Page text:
Anyway, great review. This was very helpful to me, as we are considering upgrading to the new Quadro 5000, once they are certified for Maya by AutoDesk. I was confused by the new naming (dropping the FX) since nVidia had a Quadro FX 4000 a long time ago...which may have even been an AGP (remember that?) card.
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5
Anonymous
September 1, 2010 7:58:52 PM

* ATI FirePro V8800 (2 MB GDDR5, Cypress XT / RV870)
* ATI FirePro V7800 (2 MB GDDR5, Cypress Pro / RV870)
* ATI FirePro V5800 (1 MB GDDR5, Juniper XT / RV840)
* ATI FirePro V4800 (1 MB GDDR5, Redwood XT / RV830)
* ATI FirePro V3800 (1 MB GDDR3, Redwood XT / RV830)
1 and 2 MB??!?!?!?!?!?!?!?!?!??!
Really? ATI really has sucked up up then because only 1 and 2 MB of GDDR5 is old school as heck, even if it is DDR5....

* i know its an error: MAJOR TOM TO GROUND CONTROL WE HAVE AN ERROR ON THE OVERVIEW PAGE !
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0
September 1, 2010 8:22:55 PM

So, you're telling me that the guy who's giving people MRI's and the such all day could be playing Crysis at on his work computer? I need to become a doctor.
scrumworksI'm sure you'll be hearing from AMD pretty soon publishing those kind of results.

I'm hoping so. It might be interesting. :D 
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-3
September 1, 2010 8:42:05 PM

PLEASE do some shootouts with workstation cards with some higher end gaming cards. I would like to see how they stack up. I am interested because I want to do gaming and HD video editing on my computer.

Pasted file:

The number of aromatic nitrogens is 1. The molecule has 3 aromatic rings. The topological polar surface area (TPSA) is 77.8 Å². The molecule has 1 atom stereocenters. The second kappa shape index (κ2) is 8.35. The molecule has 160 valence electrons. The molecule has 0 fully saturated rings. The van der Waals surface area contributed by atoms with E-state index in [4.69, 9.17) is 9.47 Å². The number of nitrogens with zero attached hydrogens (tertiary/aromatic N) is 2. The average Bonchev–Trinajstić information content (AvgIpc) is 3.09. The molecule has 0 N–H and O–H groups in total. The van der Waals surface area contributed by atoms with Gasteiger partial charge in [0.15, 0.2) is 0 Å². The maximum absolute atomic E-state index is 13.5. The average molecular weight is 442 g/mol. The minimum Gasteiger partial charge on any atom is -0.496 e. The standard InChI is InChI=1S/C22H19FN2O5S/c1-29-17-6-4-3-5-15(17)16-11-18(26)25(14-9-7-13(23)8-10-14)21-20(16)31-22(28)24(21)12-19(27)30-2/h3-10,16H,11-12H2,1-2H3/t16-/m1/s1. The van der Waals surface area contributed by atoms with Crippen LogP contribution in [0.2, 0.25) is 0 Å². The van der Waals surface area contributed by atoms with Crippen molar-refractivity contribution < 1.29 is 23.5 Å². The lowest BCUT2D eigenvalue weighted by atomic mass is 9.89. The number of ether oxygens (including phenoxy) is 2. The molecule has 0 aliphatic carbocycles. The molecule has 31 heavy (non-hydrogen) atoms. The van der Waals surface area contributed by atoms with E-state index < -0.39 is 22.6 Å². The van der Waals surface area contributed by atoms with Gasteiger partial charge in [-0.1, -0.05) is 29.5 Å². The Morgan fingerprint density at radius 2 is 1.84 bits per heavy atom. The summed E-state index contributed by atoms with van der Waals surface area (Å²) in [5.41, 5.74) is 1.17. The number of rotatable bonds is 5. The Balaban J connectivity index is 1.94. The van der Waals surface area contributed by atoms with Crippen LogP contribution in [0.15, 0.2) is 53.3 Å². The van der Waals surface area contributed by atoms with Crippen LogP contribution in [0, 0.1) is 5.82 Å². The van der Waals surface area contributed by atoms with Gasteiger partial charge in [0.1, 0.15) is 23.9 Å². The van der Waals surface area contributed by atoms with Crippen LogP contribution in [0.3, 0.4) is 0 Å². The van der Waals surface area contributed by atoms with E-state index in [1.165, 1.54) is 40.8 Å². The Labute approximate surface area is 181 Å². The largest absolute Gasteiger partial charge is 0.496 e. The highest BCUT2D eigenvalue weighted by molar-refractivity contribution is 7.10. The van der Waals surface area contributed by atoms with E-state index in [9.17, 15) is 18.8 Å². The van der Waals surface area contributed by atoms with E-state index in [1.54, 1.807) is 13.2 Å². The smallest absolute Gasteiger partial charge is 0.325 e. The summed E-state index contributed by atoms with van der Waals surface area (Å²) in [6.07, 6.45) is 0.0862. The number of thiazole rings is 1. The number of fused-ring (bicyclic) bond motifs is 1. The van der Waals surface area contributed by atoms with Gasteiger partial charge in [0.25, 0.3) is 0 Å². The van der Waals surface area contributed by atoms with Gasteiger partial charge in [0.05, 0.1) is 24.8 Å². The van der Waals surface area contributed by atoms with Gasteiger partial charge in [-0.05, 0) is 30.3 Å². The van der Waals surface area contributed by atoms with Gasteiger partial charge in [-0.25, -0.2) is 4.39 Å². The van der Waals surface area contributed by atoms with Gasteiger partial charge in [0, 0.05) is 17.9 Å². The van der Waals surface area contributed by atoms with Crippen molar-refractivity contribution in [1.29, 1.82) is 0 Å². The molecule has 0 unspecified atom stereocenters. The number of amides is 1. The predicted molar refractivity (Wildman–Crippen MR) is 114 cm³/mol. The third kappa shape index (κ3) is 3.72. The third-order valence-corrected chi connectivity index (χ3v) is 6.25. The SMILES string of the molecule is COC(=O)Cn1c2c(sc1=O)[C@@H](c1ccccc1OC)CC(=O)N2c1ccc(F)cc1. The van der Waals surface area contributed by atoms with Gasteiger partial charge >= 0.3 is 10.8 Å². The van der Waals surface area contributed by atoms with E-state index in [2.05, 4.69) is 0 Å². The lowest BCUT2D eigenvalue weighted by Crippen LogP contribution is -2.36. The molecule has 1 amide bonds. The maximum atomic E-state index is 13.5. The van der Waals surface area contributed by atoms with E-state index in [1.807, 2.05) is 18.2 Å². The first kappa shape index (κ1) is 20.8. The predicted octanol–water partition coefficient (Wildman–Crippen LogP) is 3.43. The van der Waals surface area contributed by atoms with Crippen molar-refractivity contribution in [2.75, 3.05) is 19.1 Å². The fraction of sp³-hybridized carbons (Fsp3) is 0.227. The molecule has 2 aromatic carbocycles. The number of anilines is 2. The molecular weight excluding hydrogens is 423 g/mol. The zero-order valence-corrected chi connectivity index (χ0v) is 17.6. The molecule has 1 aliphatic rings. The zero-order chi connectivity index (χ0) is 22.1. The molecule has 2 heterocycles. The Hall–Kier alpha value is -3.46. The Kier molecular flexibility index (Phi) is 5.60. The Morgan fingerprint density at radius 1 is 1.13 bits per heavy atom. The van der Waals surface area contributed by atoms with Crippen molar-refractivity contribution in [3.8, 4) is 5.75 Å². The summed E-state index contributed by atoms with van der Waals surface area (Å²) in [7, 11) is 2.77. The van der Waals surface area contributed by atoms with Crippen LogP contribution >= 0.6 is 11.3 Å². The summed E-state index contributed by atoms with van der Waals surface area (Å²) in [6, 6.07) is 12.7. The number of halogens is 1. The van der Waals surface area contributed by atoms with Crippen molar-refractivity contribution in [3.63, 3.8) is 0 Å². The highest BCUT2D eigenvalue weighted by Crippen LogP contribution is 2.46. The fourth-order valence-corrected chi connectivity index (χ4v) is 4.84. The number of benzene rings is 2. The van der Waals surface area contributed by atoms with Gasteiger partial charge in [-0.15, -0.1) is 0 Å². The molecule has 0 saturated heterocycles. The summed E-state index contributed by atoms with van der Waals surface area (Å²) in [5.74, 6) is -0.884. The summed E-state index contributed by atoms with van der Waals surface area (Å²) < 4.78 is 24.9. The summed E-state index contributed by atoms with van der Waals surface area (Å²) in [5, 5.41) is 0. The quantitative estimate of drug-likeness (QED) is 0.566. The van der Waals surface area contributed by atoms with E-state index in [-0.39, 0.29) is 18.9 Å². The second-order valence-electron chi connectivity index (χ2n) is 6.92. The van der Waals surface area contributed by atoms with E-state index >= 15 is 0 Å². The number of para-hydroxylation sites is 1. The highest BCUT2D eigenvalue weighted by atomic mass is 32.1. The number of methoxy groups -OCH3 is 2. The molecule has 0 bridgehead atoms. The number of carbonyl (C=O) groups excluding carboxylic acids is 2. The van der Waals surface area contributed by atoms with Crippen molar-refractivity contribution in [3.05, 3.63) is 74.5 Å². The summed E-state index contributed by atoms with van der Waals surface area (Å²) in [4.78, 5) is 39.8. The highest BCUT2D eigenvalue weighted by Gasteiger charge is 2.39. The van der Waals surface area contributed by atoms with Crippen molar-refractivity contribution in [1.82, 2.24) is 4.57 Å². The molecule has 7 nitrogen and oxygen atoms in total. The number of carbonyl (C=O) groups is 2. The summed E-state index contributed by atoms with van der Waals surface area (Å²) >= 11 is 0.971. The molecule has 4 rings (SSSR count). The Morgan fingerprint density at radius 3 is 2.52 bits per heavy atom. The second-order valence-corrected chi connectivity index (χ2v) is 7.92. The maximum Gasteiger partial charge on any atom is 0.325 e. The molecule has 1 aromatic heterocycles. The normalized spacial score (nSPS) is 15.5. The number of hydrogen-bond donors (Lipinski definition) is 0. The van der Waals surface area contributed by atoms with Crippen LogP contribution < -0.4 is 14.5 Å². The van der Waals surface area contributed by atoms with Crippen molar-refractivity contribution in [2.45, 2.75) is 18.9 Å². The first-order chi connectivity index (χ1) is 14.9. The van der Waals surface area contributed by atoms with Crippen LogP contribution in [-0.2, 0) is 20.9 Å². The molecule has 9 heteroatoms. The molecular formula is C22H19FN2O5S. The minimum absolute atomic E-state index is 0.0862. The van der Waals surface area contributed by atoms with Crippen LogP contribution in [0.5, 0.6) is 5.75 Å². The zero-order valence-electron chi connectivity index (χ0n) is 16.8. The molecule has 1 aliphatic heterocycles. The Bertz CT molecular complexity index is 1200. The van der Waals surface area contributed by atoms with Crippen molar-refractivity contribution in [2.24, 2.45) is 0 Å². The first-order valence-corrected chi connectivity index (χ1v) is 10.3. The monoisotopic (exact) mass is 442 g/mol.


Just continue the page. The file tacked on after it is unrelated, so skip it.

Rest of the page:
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-1
September 1, 2010 8:54:09 PM

Most of what you're getting is a certified platform in order to run programs like MAYA, AutoCAD, Pro/E, etc... Most of these companies only do their certification that they will run on the high end workstation boards, not the mainstream gaming ones. Theoretically you can, but they don't properly certify them, there are often bugs or problems.

It helps speed development, but also means that they can be sure you'll have accurate and reproduceable results when using these cards. If they had to venture into the gaming cards? bah.. insanity, too many cards that are on the edge, not fully stable.
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0
September 1, 2010 9:00:19 PM

Wow - This has got to be a major driver issue. I must agree with others... I had an older AMD motherboard and constantly had problems with ATI card compatibility due to driver issues. I Switched to nVidia and haven't been back since.